With an essay by Anna Unsworth.
'Just at this moment he passed us on the stairs, making such a graceful bow, in reply to which I dropped a curtsey - all foreigners have such polite manners, one catches something of it'
Cranford is an affectionate and often moving portrait of genteel poverty and intertwined lives in a nineteenth-century village. One of Elizabeth Gaskell's most beloved works, it centres on a community dominated by women and governed by old-fashioned ways. The formidable Miss Deborah Jenkyns and the kindly Miss Matty's days revolve around card games, tea, thriftiness and an endless appetite for scandal, until change comes into their world - whether it is the modern ideas of Captain Brown, a bank collapse, rumours of burglars or an unexpected reappearance from the past.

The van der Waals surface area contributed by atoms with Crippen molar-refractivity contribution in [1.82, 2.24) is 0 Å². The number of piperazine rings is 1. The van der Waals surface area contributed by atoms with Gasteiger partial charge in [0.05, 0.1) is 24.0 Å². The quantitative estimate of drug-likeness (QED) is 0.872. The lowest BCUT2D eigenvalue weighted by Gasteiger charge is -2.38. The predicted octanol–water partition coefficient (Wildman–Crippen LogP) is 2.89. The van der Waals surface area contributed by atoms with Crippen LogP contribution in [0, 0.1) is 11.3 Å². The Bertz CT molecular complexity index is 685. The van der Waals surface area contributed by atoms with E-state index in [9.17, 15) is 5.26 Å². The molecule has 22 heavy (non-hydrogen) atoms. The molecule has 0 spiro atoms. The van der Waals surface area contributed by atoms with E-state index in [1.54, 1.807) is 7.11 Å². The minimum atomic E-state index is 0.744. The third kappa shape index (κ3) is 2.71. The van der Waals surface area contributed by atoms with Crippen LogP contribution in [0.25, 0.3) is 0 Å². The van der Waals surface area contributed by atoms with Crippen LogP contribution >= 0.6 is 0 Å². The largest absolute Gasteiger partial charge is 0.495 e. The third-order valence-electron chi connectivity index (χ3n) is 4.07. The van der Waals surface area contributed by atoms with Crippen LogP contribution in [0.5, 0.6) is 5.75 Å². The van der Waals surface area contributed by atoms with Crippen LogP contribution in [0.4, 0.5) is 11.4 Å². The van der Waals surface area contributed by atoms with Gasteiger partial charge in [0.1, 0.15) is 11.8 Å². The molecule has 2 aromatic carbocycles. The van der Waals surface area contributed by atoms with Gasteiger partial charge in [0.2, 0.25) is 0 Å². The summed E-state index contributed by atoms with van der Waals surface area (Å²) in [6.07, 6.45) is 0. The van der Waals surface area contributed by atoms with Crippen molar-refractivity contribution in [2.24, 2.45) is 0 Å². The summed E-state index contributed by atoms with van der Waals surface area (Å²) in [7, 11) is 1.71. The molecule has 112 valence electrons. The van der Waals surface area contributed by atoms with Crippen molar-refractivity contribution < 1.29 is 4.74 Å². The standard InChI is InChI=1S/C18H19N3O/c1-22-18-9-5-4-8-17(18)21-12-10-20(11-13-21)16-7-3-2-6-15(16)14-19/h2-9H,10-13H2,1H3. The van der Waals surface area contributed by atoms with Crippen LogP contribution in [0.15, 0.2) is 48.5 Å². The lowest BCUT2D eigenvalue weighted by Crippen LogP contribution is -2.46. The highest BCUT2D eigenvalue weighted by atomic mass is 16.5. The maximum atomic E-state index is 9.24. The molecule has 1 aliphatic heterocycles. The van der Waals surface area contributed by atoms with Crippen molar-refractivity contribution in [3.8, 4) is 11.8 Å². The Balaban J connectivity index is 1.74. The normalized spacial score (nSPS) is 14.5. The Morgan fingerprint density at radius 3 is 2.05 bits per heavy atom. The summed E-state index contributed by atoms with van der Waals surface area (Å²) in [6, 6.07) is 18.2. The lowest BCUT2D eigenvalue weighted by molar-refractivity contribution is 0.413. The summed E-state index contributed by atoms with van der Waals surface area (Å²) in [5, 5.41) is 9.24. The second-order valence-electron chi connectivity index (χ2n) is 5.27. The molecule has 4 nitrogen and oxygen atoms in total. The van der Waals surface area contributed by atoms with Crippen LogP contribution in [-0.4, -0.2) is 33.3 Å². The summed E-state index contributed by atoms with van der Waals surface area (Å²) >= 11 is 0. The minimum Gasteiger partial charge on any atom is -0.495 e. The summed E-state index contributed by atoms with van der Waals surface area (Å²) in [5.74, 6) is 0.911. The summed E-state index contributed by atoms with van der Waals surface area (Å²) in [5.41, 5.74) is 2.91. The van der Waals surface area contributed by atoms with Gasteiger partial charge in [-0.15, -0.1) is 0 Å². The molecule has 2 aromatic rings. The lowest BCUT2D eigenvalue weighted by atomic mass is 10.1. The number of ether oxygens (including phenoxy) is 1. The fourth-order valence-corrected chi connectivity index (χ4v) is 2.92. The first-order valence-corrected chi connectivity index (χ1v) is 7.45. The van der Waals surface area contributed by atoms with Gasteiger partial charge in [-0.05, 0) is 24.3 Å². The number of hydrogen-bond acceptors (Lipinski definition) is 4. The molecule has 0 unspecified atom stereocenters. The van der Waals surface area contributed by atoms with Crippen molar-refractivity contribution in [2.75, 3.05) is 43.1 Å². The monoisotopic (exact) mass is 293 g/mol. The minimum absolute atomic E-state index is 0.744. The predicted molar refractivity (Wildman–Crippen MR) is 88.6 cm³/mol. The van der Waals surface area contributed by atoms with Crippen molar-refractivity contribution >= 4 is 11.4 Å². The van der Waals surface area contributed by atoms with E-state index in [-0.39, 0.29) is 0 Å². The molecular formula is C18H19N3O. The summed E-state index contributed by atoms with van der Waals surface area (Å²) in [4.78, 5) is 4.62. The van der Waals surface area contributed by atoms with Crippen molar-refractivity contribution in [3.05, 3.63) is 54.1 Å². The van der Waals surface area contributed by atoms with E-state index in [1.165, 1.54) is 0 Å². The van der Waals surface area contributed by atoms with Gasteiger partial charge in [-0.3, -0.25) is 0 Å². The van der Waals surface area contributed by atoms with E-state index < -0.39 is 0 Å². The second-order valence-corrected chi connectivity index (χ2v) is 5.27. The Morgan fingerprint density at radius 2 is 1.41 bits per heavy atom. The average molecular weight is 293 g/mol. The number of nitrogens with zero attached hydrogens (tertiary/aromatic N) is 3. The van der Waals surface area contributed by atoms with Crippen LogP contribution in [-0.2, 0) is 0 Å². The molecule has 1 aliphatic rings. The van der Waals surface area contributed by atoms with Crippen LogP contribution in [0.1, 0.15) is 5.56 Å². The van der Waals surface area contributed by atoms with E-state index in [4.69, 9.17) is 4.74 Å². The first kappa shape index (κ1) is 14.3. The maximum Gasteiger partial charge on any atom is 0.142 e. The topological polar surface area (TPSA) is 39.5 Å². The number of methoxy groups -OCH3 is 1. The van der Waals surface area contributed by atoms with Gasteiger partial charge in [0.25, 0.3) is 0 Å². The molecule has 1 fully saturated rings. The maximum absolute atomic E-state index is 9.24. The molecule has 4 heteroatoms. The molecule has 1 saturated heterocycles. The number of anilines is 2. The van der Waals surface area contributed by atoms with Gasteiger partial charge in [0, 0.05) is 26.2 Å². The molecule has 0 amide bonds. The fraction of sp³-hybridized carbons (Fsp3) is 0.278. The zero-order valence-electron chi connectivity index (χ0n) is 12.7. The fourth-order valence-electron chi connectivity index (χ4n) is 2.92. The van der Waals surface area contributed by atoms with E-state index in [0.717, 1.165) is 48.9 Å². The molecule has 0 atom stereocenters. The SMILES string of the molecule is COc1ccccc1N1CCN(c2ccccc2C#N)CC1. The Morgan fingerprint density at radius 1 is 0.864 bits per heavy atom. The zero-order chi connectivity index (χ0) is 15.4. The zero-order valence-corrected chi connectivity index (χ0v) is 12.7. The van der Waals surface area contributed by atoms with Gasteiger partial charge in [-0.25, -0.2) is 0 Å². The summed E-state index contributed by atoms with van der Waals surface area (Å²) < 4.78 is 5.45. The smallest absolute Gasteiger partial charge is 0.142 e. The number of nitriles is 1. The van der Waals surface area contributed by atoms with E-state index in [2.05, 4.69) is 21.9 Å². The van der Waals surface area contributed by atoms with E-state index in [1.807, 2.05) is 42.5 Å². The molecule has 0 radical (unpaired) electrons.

The Penguin English Library - 100 editions of the best fiction in English, from the eighteenth century and the very first novels to the beginning of the First World War.